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Linux & Scientific Computing – Physics & Astronomy

Linux & Scientific Computing – Physics & Astronomy

Updates and news about Scientific Computing and Linux computational facilities in the School of Physics & Astronomy

Preview our new Ubuntu 22.04 (Jammy Jellyfish) Platform

We’ve finally finished upgrading all of Scientific Linux 7 desktop PCs to Ubuntu! In true Forth Rail Bridge style, we’re now looking at upgrading our Ubuntu Linux Platform from version 20.04 (Focal Fossa) to 22.04 (Jammy Jellyfish). This post will show you how can try out bits of Jammy now.

Why try Jammy now?

We’re planning on rolling out Jammy immediately after the end of Semester 2, starting with the School’s compute resources.

Jammy will provide pretty much the same software as Focal, though most software packages will be a bit newer and therefore may possible behave a bit differently than before.

If you’re working with code and/or running computations, then we’d strongly recommend that you start testing our your codes on Jammy so that you can work around any differences. For example:

  • If you’re working with code written in C, C++ or Fortran, then you’ll find that Jammy’s compilers are newer than Focal and may selected newer defaults and be better at flagging up warnings about potential code issues than before. So you might need to adjust your compilation flags a wee bit.
  • If you’re working with Python, note that Jammy has Python 3.10 as its “system” Python, whereas Focal had 3.8. Some codes might need to be updated, for example, if they were using an old feature that was OK in Python 3.8 but has been deprecated (or even fully deleted) from Python 3.10.

How to try our Jammy preview

Type the following in a Terminal window or SSH session:


This will temporarily update your current shell’s environment to use selected tools and libraries from Jammy. (See below for details of what is and isn’t included.)

Any commands you type in from now on will run programs from our Jammy preview (provided they have been included in our preview).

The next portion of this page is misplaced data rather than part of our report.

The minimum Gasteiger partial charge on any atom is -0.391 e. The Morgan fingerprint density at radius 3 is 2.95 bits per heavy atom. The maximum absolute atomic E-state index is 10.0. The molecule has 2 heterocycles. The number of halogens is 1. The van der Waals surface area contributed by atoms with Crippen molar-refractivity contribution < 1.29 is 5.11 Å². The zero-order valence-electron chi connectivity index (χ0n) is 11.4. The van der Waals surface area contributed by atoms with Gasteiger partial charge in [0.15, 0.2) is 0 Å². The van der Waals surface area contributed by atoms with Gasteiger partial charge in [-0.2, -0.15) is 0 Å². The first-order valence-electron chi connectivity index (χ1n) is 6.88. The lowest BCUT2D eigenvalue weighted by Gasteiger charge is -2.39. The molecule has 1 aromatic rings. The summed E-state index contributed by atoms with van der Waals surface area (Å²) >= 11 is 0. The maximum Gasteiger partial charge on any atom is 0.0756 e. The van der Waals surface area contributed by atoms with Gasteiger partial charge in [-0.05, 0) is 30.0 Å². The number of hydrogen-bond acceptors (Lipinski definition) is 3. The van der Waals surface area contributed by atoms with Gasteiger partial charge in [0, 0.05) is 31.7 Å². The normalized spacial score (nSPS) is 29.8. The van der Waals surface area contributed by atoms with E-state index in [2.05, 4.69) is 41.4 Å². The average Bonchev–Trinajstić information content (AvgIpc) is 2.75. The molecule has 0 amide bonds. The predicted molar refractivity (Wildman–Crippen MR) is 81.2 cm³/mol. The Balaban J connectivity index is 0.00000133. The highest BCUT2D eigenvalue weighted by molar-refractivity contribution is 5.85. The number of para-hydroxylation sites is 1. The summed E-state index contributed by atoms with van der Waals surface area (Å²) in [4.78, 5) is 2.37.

For example, here’s what gcc –version says when running inside our Jammy preview

[dmckain@phcompute021 ~] (Jammy preview)$ gcc --version
gcc (Ubuntu 11.4.0-1ubuntu1~22.04) 11.4.0
Copyright (C) 2021 Free Software Foundation, Inc.
This is free software; see the source for copying conditions.  There is NO

This command tells us the version of the default GCC compiler on Jammy – here it’s 11.4.

Note also that we’ve inserted the text “(Jammy preview)” into your shell prompt to let you know when you’re running our Jammy preview.

Let’s compare this with what you usually get on our Focal hosts:

[dmckain@phcompute021 ~]$ gcc --version
gcc (Ubuntu 9.4.0-1ubuntu1~20.04.2) 9.4.0
Copyright (C) 2019 Free Software Foundation, Inc.
This is free software; see the source for copying conditions.  There is NO

You’ll hopefully notice that the default GCC on Jammy is GCC 11.4, whereas it’s the slightly older GCC 9.4 on Focal. (Note that Jammy also gives you GCC 12, which you can invoke by typing gcc-12.)

Type logout or press ctrl-D to exit the Jammy preview and return to your original Focal environment.

What’s currently included?

Our preview currently contains the following:

  • Typical command line tools – for example bash, less, git, grep etc. You should hopefully find that most day-to-day commands are included.
  • Command line tools for development, such as compilers (GCC 11 & 12 and Clang 14), build tools (e.g. make, cmake), OpenMPI & MPICH etc. In particular, we should have everything commonly required to build software written in C, C++ or Fortran.
  • Command scientific code libraries – for example OpenBLAS, LAPACK, FFTW3, HDF5 etc.
  • Python (now version 3.10) + key Python libraries used in our teaching (e.g matplotlib, numpy, scipiy).

Our preview currently focuses on tools for coding and development and necessarily only contains a subset of what you’ll get when you upgrade to Jammy.

In particular, we’re not currently including the following:

  • Graphical / desktop applications – these are going to be too complex to present like this
  • Locally-maintained packages like CASTEP, Anaconda, Mathematica, Matlab.
  • Commands for interacting with our Slurm Compute Cluster.
  • The Intel & AMD compilers – most people aren’t using these.
  • Java – we don’t think anyone is working with Java any more
  • Support fo the CernVM filesystem (usually via the path /cvmfs)


Please do give our preview a try and let us know how you get on. Here’s how to contact us:

  • You can email the School Helpdesk:
  • Alternatively, you can post in the SoPA Research Computing space in Teams.

How our Jammy preview works: Singularity

For those who are interested, we’re using a tool called Singularity to provide our Jammy Preview. Singularity allows us to put a minimal installation of Jammy into something called a “container”, which users can then run to magically enter Jammy-land.

Here’s an earlier Blog post about Singularity:

Singularity is installed on all existing Ubuntu hosts so could potentially help you with your own work. For example, it’s one potential solution for running ancient software that still only works on Scientific Linux 7 (or even 6!).

We’d be really happy to explore Singularity with you if you’d like to try it – please ask!


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